Since that's my only remaining nipple, and since DH & I have always had a lot of fun with my nipples, that's a consideration for me if/when I proceed with reconstruction and any "balancing" procedure on the other side. Doctors won't bring this up, and I couldn't find any numbers on it... The "how happy were you with the results of your reconstruction" surveys seem to be all about appearance... Just another reason people should take their time and make sure they have all the information.

Candee, that's not directed at you... you have taken time to heal, and these sound like just the right procedures for you, getting your shape & balance back. If you told me you were going in for DD implants on both sides, I'd check to see if you'd had a psych consult! LOL

I hope the procedure itself is a piece of cake with frosting! and that you'll heal quickly and be wearing cute little tank tops this summer without a bit of Blinking when you look in the mirror. Good for you, getting this done. I'll be thinking of you tomorrow... I'm assuming you'll be in & out pretty quickly ? or I'd be making plans to storm your room tomorrow afternoon...

Circles of Support for Breast Cancer
I'm learning to dance in the rain! Thank you, Sally & Chris.
Imagehaighr
Jun 26, 2012 6:13 AM CST
Name: Candee Gaye
Western Maryland
Been there, Done that!
Thanks for the info, you do your research!
Surgery was moved to yesterday 6/25 and took about 2 1/2 hrs. I go in today to have the binding removed. The biggest issue was where to put the IV since I have had lymph nodes removed on both sides with the cancer and melanoma.
Had a fair amt of pain during the eve hours and last night, but took the pain meds and feel quite good this morn, just woozy.
Recovery will be about 6 weeks but should go smoothly. I'll keep you posted.
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Imagecritterologist
Jun 26, 2012 2:41 PM CST
Name: Critter (Jill)
MD
I was wondering how everything had gone... thought I'd read somewhere that you'd rescheduled but then couldn't find it... glad everything went well!!

gentle gentle hugs...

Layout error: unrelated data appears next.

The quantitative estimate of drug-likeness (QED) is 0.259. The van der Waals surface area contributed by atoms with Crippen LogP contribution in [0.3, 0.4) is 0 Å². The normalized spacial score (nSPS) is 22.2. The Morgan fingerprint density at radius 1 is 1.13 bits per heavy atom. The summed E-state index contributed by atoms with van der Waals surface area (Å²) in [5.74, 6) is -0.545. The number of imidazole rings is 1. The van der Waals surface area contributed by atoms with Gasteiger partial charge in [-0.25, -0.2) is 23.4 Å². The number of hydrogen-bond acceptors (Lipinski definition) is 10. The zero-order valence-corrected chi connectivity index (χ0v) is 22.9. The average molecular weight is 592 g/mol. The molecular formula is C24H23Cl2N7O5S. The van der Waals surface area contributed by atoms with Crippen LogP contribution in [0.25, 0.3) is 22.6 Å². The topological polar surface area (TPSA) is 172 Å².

Circles of Support for Breast Cancer
I'm learning to dance in the rain! Thank you, Sally & Chris.
Imagejoeswife
Nov 7, 2012 11:11 AM CST
Name: Debra joeswife
Derby,Kansas
Zone6a
My 72 yr old friend had a breast reconsturction after a single mascetomy. The expansion and all the things she endured gave her a lot of discomfort and grief, and now she is wishing she had not made that choice. My sister opted out for reconstruction, since her scars and insicions are everywhere, and already she feels adhesions. I had breast augmentation over 20 yrs ago, so that my flat "nipple only chest "ld look normal, and now I wish I had my flat nipples only chest back. I am only posting this to let you know my firend said she tells everyone not to do it, if u r just doing it for vanitys sake. Now she fears the cancer will be in her other breast, and after going thru a hematoma? .. she is all over the board about this stuff. Yes, at 72, she felt the stab of vanity.
I used to reccommend flat chested women to my plastic surgeon all the time, one of my duaghters included, now we both regret our choices, as the scar tissue that binds the implants are horrible to live with. Good luck to you both with your choices, and I wish you the best! Sorry for my spelling, I am tired today. Sticking tongue out
Remember: You get what you give in Life,so be careful of what you are giving!
Imagecritterologist
Nov 7, 2012 11:45 AM CST
Name: Critter (Jill)
MD